vacancies advertise contact news tip The Vault
EPIC HEXUS COMPETITION: Win a Gigabyte GTX 980 G1 Gaming graphics card! [x]
facebook rss twitter

IDF August 2005 :: 802.11n - Next Gen Wifi

by David Ross on 24 August 2005, 00:00

Quick Link: HEXUS.net/qabpl

Add to My Vault: x

The Next Generation Wireless

IDF 2005Whilst at IDF you hear a lot about the future technologies as the current 'new' technologies have just been deployed. Wireless connectivity is no different, whilst we are hearing a lot about WiMAX and other technologies, Intel have updated us on the plans for 802.11n.

We have heard about pre-n routers and wireless access points from netgear. The main features of 802.11n is that it will have a minimum throughput of 100Mbp/s this is a 500% min throughput improvement. There is also extended range enabling the ability to stream wireless HD Video throughout the digital home.

Within the deployment of 802.11n Intel have a number of roles which they have taken onboard, these include catalysing the industry innovation and helping make 802.11n a industry standard.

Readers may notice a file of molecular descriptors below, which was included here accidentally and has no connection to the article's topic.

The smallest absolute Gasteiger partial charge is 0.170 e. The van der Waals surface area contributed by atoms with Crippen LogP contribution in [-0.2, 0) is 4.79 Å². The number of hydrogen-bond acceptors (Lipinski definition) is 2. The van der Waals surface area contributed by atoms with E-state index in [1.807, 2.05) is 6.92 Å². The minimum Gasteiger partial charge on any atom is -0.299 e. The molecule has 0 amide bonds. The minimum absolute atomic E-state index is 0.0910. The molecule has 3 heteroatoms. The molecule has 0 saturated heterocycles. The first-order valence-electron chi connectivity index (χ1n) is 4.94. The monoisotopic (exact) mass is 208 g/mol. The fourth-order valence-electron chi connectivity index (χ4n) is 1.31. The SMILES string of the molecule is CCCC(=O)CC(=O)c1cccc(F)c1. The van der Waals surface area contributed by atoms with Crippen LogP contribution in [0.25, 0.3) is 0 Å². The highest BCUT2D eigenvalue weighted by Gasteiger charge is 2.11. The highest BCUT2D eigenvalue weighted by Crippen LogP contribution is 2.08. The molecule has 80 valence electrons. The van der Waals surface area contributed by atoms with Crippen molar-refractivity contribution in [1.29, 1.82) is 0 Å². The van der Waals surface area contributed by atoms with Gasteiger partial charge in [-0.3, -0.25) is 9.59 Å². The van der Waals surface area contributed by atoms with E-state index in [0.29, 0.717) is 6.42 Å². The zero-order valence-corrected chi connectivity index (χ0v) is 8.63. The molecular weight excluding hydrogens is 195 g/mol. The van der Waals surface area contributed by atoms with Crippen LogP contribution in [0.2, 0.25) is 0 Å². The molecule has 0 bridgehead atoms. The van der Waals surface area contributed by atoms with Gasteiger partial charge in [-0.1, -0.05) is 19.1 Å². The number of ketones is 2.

Intel will deploy a CMOS radio technology and a system in a package design - thus bringing the silicon manufacturing in to the arena. Whilst they will not be the only people making the chips, they will be one of the first to bring it to market.

Intel do not currently have integrated WiFi in their chipsets will ensure that 802.11n will meet the needs for PC users, Consumer Electronics Products, Mobile Communication platforms.

The vision for 802.11n is to build a scalable and robust network, this standard will hopefully have a longer lifespan than its previous generations.

802.11n will support the deployment of MESH networking, this means that the range will be increased, and the deployment will be easier. There will be no wiring within the network, just place the access points and it will just work. If a point fails on the network then it will re-route. The networks are also inteligent and will always take the best performance paths.

The point in having the standard is simple interoperabliity, so that your access point can speak to the next node in order to help build a larger, reliable network.